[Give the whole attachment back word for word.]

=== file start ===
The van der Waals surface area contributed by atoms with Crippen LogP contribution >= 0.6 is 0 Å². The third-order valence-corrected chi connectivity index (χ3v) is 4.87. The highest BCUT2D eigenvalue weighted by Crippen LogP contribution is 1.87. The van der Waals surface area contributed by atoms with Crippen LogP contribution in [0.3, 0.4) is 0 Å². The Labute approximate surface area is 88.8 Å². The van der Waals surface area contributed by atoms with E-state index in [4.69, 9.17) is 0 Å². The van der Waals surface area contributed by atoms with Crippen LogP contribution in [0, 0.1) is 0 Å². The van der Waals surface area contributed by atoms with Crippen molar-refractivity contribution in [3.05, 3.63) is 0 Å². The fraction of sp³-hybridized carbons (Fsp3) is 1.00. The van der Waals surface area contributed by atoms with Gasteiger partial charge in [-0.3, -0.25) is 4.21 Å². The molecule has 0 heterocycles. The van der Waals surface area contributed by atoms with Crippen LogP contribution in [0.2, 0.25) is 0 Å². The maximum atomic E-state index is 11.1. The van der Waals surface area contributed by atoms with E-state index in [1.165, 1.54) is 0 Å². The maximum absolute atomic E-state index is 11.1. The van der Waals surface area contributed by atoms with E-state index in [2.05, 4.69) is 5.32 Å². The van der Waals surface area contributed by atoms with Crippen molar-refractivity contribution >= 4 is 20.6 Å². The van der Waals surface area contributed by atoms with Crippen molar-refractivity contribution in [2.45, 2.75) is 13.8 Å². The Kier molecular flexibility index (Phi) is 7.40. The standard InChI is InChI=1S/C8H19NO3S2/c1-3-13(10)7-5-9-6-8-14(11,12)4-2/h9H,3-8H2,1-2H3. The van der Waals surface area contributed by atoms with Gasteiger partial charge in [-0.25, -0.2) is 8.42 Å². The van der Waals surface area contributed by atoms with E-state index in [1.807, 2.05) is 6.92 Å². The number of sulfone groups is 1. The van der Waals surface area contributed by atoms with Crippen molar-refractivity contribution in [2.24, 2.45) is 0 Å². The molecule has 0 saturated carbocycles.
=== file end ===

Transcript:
The van der Waals surface area contributed by atoms with Crippen LogP contribution >= 0.6 is 0 Å². The third-order valence-corrected chi connectivity index (χ3v) is 4.87. The highest BCUT2D eigenvalue weighted by Crippen LogP contribution is 1.87. The van der Waals surface area contributed by atoms with Crippen LogP contribution in [0.3, 0.4) is 0 Å². The Labute approximate surface area is 88.8 Å². The van der Waals surface area contributed by atoms with E-state index in [4.69, 9.17) is 0 Å². The van der Waals surface area contributed by atoms with Crippen LogP contribution in [0, 0.1) is 0 Å². The van der Waals surface area contributed by atoms with Crippen molar-refractivity contribution in [3.05, 3.63) is 0 Å². The fraction of sp³-hybridized carbons (Fsp3) is 1.00. The van der Waals surface area contributed by atoms with Gasteiger partial charge in [-0.3, -0.25) is 4.21 Å². The molecule has 0 heterocycles. The van der Waals surface area contributed by atoms with Crippen LogP contribution in [0.2, 0.25) is 0 Å². The maximum atomic E-state index is 11.1. The van der Waals surface area contributed by atoms with E-state index in [1.165, 1.54) is 0 Å². The maximum absolute atomic E-state index is 11.1. The van der Waals surface area contributed by atoms with E-state index in [2.05, 4.69) is 5.32 Å². The van der Waals surface area contributed by atoms with Crippen molar-refractivity contribution >= 4 is 20.6 Å². The van der Waals surface area contributed by atoms with Crippen molar-refractivity contribution in [2.45, 2.75) is 13.8 Å². The Kier molecular flexibility index (Phi) is 7.40. The standard InChI is InChI=1S/C8H19NO3S2/c1-3-13(10)7-5-9-6-8-14(11,12)4-2/h9H,3-8H2,1-2H3. The van der Waals surface area contributed by atoms with Gasteiger partial charge in [-0.25, -0.2) is 8.42 Å². The van der Waals surface area contributed by atoms with E-state index in [1.807, 2.05) is 6.92 Å². The number of sulfone groups is 1. The van der Waals surface area contributed by atoms with Crippen molar-refractivity contribution in [2.24, 2.45) is 0 Å². The molecule has 0 saturated carbocycles.